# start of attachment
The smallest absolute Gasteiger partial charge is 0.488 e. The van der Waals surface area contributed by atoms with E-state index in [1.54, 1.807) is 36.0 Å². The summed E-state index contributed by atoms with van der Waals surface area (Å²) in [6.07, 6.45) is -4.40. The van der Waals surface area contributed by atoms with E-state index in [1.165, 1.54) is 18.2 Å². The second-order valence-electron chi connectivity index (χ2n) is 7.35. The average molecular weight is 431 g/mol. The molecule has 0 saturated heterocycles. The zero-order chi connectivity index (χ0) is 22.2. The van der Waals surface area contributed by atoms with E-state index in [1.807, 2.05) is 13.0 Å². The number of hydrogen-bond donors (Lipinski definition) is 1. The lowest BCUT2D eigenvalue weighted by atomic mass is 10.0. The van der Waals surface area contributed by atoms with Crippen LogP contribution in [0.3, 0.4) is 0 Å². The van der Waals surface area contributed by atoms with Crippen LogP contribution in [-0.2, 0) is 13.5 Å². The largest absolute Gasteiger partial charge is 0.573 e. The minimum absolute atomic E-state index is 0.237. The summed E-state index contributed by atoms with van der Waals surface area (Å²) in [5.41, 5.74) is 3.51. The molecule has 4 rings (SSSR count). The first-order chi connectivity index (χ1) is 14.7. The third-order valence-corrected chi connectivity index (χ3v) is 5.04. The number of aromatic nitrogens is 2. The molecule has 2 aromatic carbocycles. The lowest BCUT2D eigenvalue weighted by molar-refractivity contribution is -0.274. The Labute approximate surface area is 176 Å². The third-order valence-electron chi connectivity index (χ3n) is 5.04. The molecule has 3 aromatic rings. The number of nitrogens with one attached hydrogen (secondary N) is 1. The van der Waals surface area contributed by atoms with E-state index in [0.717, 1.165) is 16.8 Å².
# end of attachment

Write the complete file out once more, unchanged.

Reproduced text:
The smallest absolute Gasteiger partial charge is 0.488 e. The van der Waals surface area contributed by atoms with E-state index in [1.54, 1.807) is 36.0 Å². The summed E-state index contributed by atoms with van der Waals surface area (Å²) in [6.07, 6.45) is -4.40. The van der Waals surface area contributed by atoms with E-state index in [1.165, 1.54) is 18.2 Å². The second-order valence-electron chi connectivity index (χ2n) is 7.35. The average molecular weight is 431 g/mol. The molecule has 0 saturated heterocycles. The zero-order chi connectivity index (χ0) is 22.2. The van der Waals surface area contributed by atoms with E-state index in [1.807, 2.05) is 13.0 Å². The number of hydrogen-bond donors (Lipinski definition) is 1. The lowest BCUT2D eigenvalue weighted by atomic mass is 10.0. The van der Waals surface area contributed by atoms with Crippen LogP contribution in [0.3, 0.4) is 0 Å². The van der Waals surface area contributed by atoms with Crippen LogP contribution in [-0.2, 0) is 13.5 Å². The largest absolute Gasteiger partial charge is 0.573 e. The minimum absolute atomic E-state index is 0.237. The summed E-state index contributed by atoms with van der Waals surface area (Å²) in [5.41, 5.74) is 3.51. The molecule has 4 rings (SSSR count). The first-order chi connectivity index (χ1) is 14.7. The third-order valence-corrected chi connectivity index (χ3v) is 5.04. The number of aromatic nitrogens is 2. The molecule has 2 aromatic carbocycles. The lowest BCUT2D eigenvalue weighted by molar-refractivity contribution is -0.274. The Labute approximate surface area is 176 Å². The third-order valence-electron chi connectivity index (χ3n) is 5.04. The molecule has 3 aromatic rings. The number of nitrogens with one attached hydrogen (secondary N) is 1. The van der Waals surface area contributed by atoms with E-state index in [0.717, 1.165) is 16.8 Å².